After passing the bar exam, law school students are able to practice as licensed attorneys in the United States. Until recently, aspiring lawyers prepped for this grueling test with 400 to 600 hours of study spread across shelves of weighty texts. However, the way we learn is changing, and the TikTok generation deserves a new approach.
The exam prep process most courses offer is antiquated and out of touch with the way this younger demographic best learns and retains information. What this next generation of lawyers need is platforms that distill relevant information into engaging clips and deliver only the content they need to pass the test.
Refining Complex Legal Topics into Digestible, Easy-to-Understand Video Lectures
Instead of overwhelming students, exam prep curriculums should have a laser-like focus on the material. Mountains of content in semesters of textbooks and lectures can be distilled into short video clips and located in one convenient online educational platform. Once we eliminate the fluff from prep courses, we can cover each topic in a down-to-earth, clear, and streamlined approach.
This generation of law students does not want to digest complicated legal topics in 20-year-old textbooks and long-winded lectures. Instead, they prefer bite-sized video explanations that enable them to watch all of the video lectures available on a given topic to more easily achieve subject mastery.
Philosophy and theory are fine for law school lectures, but prep for exams as intense as the bar must explain the law in as plain terms as possible using current — or at least more recent — examples for context. Diving too deeply into theory and philosophy can cause students to over-analyze every potential angle, leaving them questioning what they do and don’t know instead of focusing their time on mastering the subject matter.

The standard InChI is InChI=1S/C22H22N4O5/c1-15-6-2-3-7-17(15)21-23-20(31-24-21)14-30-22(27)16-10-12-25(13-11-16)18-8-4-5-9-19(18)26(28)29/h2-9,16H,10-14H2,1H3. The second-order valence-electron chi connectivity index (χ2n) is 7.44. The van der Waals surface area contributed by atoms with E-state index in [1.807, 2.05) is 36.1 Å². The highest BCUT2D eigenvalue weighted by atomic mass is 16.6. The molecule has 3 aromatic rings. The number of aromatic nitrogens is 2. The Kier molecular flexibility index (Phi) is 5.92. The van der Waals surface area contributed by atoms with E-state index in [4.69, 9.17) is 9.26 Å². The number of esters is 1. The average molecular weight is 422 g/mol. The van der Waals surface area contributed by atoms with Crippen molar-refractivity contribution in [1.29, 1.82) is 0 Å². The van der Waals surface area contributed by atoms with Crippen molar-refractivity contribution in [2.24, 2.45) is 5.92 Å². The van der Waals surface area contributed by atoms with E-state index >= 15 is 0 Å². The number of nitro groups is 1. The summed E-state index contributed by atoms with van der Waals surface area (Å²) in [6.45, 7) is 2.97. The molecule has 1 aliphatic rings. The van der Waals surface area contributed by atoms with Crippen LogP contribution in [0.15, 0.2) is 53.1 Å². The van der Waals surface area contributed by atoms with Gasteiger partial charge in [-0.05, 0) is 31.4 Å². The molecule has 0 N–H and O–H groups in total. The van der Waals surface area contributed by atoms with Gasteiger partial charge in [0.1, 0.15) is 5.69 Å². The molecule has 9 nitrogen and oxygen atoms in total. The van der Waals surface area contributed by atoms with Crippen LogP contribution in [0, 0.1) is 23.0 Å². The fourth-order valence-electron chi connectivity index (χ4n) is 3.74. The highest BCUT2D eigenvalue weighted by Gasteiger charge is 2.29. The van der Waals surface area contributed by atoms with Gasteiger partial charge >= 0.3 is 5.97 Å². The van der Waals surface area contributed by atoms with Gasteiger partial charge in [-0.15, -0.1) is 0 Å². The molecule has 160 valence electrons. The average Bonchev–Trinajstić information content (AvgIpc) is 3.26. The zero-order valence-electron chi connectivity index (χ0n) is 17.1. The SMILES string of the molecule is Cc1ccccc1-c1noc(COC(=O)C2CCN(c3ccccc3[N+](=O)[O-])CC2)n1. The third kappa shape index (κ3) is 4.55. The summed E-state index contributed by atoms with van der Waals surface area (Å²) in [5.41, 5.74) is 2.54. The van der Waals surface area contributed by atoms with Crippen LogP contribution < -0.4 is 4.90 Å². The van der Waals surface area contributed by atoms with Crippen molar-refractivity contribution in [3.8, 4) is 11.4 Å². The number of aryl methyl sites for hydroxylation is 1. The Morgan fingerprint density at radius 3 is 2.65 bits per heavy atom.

When students prepare for the bar exam, they only need the essentials — the things that are tested on the exam — distilled in their most practical form. Video lectures built for today’s TikTok generation of law students can cut through the fluff and deliver content that translates into higher scores on their bar exam.
The benefits of laser-focused lessons
Most bar exam prep courses fail to recognize they must cater their content to ever-younger generations of students who learn and digest information in entirely different ways than those who came before them. As such, the future of teaching complex legal concepts to today’s and tomorrow’s law students requires a fresh and relatable approach.
This new approach to exam prep and learning involves engaging content spread across easily digestible video clips. When topics are short and engaging, students have their “ah-ha!” breakthrough moments as they take in the concepts at their own pace.
A recent study demonstrates how the School of Information Technology at Nanyang Polytechnic uses bite-sized lecture pedagogy to improve student performance in an analytics course. This method of instruction divides lessons into manageable chunks and emphasizes results over process, consisting of three or four shorter lectures that build upon one another, followed by practical activities that directly apply to the material covered.